Last week the headlines blared,' De La Hoya-Mosley Fixed?' as the feds went into the offices of Top Rank in Las Vegas on Tuesday night and left with computer records, financial documents and fight tapes.
An unnamed member of the FBI had told a reporter from the New York Daily News that they had some evidence that September's rematch between Shane Mosley and Oscar De La Hoya was rigged.
Sorry, but that's just a smokescreen to illicit bigger headlines on this 20-month investigation into the dealings of one of boxing's major promotional outfits. Oh, yes, there are fixed fights involved, but it has nothing to do with that particular fight.
Think about it, a 20-month investigation for a fight that took place about four months ago? It's an even more dubious claim when it was Mosley who won the fight, not Top Rank's fighter, De La Hoya. There was absolutely no upside for Top Rank or for the business of boxing in a Mosley victory. If this fight was rigged( which it wasn't), it sure was a poor job of execution I'd say.
In fact, Bob Arum, the CEO of Top Rank was so outraged by the outcome of that fight, not only did he promise to leave the sport, he and De La Hoya called for an investigation of the fight. Hey, be careful of what you wish for, I guess.
But the crux of this investigation and this raid really centers on the action of Arums employees and associates. From head matchmaker Bruce Trampler, Sean Gibbons, Cameron Dunkin, Pete Sousens and manager Bob Mittleman, all sorts of malfeasance has been uncovered. From fixed fights, altered medical records, funny bookkeeping, drug trafficking and bribing judges, what comes out of this probe will shock observers.
One of the major subjects of this investigation centers around a fight involving Joey Torres, who after more than two decades in prison for a murder he says he did not commit, made his pro debut under the Top Rank banner on April 27th, 2002, after being paroled.
Torres, was used by Arum's organization to sell tickets to their show which was taking place at the Anaheim Pond. His story of reclamation was something that was pushed hard by the Top Rank public relations staff, who was able to get Torres on various media outlets across the country.
Torres, was slated to fight an Oklahoman by the name of Perry Williams, who not-so-coincidentally, had Sean Gibbons in his corner. The fight itself was a farce. Williams after knocking down Torres in the opening seconds of the bout, would proceed to not throw another meaningful punch the rest of the fight until he flat out laid down in the second round.
Yes, a guy that was there to throw a fight, had nearly scored a knockout. And up to that point, I thought I had seen it all. But the crowd recognized the sham that had taken place and booed lustily. Eventually, Torres would call it a career and work his way into the Top Rank circles.
How you may ask? Well, somehow, while behind bars, Torres had struck up a friendship with professional athletes like Paul Molitor and Eric Davis. Trampler, a known baseball aficionado, was drawn to Torres and the contacts he had. Pretty soon, Torres has brought his cousin 'Big Franky' from New York inside the inner realm of Top Rank. Hearing stuff nobody else heard, knowing about things that nobody else had knowledge off.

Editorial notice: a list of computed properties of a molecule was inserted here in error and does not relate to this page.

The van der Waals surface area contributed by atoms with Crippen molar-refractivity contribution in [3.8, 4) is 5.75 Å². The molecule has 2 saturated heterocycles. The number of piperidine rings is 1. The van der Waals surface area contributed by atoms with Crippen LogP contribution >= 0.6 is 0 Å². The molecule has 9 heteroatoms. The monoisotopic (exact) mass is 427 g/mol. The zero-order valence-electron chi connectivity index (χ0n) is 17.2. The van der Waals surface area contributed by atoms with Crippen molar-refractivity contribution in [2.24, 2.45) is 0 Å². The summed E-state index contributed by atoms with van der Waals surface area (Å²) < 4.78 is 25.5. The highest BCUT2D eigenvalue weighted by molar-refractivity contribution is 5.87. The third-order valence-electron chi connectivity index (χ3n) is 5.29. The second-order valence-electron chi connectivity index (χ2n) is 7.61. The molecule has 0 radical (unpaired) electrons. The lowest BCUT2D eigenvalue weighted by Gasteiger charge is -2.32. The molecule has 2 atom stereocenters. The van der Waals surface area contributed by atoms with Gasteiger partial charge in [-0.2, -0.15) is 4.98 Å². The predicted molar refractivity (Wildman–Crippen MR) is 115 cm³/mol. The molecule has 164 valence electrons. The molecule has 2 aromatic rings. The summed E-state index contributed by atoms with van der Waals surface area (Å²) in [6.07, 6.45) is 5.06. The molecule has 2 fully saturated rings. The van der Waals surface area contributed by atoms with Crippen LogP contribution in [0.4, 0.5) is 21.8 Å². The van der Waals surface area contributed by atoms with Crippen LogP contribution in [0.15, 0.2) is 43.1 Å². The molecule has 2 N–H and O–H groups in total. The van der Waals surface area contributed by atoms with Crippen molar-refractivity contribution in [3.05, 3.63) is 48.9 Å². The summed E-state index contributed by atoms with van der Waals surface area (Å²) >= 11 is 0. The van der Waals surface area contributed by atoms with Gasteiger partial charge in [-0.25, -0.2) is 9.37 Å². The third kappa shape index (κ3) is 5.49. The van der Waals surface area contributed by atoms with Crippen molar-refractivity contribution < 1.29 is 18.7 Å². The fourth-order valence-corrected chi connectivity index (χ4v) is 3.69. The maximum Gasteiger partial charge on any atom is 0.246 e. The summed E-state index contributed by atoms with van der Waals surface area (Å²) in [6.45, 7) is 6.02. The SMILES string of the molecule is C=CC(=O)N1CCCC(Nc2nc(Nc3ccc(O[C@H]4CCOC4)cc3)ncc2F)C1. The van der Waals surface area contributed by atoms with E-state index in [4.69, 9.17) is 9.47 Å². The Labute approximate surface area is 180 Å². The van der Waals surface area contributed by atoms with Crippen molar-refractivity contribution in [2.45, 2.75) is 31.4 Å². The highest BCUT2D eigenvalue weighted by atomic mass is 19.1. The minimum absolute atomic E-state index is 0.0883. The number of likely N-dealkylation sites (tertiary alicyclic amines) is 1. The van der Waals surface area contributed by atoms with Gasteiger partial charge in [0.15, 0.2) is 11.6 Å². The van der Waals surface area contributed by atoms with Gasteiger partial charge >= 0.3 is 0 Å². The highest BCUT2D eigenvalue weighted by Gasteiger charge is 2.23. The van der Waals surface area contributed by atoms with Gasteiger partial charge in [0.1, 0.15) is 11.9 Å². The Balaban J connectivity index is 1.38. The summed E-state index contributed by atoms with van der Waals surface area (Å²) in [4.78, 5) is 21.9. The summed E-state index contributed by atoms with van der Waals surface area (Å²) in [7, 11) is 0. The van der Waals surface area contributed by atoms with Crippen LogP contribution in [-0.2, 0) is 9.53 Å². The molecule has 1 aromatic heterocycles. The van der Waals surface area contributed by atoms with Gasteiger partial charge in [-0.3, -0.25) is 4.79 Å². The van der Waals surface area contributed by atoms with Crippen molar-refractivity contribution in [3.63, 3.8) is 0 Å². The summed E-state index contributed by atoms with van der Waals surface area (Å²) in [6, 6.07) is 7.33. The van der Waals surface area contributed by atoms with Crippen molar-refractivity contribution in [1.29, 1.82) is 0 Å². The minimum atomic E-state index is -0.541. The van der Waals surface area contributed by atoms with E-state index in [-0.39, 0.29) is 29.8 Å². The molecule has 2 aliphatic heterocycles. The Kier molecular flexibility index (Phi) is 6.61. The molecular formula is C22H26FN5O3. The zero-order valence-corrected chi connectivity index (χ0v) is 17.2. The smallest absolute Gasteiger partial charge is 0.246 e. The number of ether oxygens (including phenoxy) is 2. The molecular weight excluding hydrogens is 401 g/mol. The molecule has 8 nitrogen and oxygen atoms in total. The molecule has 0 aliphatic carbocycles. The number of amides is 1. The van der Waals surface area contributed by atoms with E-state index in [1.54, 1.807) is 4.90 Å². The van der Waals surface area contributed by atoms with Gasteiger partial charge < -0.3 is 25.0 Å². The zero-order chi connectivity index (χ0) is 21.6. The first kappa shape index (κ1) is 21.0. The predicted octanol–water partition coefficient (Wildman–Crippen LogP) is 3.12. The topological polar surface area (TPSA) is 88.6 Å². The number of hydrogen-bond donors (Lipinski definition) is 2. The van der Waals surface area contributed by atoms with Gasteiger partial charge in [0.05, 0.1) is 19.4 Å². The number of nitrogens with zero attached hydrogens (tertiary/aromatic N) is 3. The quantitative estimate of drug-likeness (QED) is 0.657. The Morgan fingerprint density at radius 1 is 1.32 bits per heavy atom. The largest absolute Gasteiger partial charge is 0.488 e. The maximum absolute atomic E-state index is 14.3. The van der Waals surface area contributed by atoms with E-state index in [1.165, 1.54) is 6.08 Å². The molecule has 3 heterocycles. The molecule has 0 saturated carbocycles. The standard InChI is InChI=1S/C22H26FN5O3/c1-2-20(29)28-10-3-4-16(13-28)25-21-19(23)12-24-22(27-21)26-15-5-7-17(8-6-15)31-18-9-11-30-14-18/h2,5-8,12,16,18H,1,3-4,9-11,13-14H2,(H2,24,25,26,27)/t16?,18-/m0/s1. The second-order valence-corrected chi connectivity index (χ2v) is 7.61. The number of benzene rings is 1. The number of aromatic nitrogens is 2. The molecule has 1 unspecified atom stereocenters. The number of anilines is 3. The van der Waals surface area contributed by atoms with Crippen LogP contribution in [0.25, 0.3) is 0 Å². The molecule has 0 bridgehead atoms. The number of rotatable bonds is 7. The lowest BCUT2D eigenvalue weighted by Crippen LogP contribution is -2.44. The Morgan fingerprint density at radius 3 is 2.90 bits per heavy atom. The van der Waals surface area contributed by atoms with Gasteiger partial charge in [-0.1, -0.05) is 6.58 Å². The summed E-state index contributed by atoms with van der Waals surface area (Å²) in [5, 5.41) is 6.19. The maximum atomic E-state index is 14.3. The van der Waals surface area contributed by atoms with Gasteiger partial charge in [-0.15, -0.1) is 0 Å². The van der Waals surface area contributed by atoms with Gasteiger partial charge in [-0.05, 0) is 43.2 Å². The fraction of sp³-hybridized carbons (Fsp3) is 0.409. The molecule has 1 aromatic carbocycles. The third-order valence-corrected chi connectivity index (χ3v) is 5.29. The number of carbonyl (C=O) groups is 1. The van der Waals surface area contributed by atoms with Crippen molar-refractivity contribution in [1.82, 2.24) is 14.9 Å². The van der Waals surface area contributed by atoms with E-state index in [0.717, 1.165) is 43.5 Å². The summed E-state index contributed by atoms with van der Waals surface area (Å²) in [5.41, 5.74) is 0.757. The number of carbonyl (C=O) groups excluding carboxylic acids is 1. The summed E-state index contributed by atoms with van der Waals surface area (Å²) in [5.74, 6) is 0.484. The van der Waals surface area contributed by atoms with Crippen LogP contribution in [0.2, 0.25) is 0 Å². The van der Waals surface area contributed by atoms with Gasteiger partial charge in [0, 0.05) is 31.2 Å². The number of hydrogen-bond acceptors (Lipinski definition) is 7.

It turns out that they were both working for the feds undercover. And from that time in May of 2002, to now, they had wires, video surveillance and other incriminating evidence against Top Rank. This truly was boxing's version of Donny Brasco.
I've been told that more than 20 indictments will be forthcoming and you know some of these characters involved will be chirping at the first sign of heat. And there are already stories coming out from the likes of Mitchell Rose that he was offered a bribe to take a dive against Butterbean in 1995. For all intents and purposes, it could be the end of Top Rank boxing. Even if this company does survive this storm, what credibility could it possibly have?
And of course, some in the media have trotted out that tired old line of this being another 'black eye' for the sport of boxing.
Perhaps, but it's certainly not the end of it. To the contrary, this could the seminal moment in time when real changes and reform takes place. People in the sport always give lip service about wanting to clean up this business- but the reality is that they don't because that would mean they themselves would have to comply with changes that might not suit them- but now this could be the impetus where the sport takes a real step to right it's wrongs.
If this game is truly serious about changing it's protocol and it's image, this is the perfect place to start. Arum, despite his own checkered history had time and time again painted himself as the victim to the evil and corrupt Don King. Well, it turns out that his own organization was probably just as corrupt and deceitful as he made King's organization to be.
You could just hear King bellowing," LIGHTS ARE OUT IN ARUMVILLE!!!" And what will be interesting is how the media- how has largely given Arum a free pass despite his own unsavory past, while persecuting King at any cost- will cover the upcoming events. It simply hasn't been convenient to call out Arum, while focusing largely on King as the symbol for what ills boxing.
But now this is a pivotal time for the game. This is a perfect time and place for true change and for this game to be taken seriously once again by the general populace. If the status quo exists after what has happened and what will soon become public, then maybe, just maybe, the game doesn't deserve to be taken seriously, then.
This could be the end of Top Rank. And a new beginning for boxing.
Would you pay to see Manny Pacquiao vs Saul Alvarez?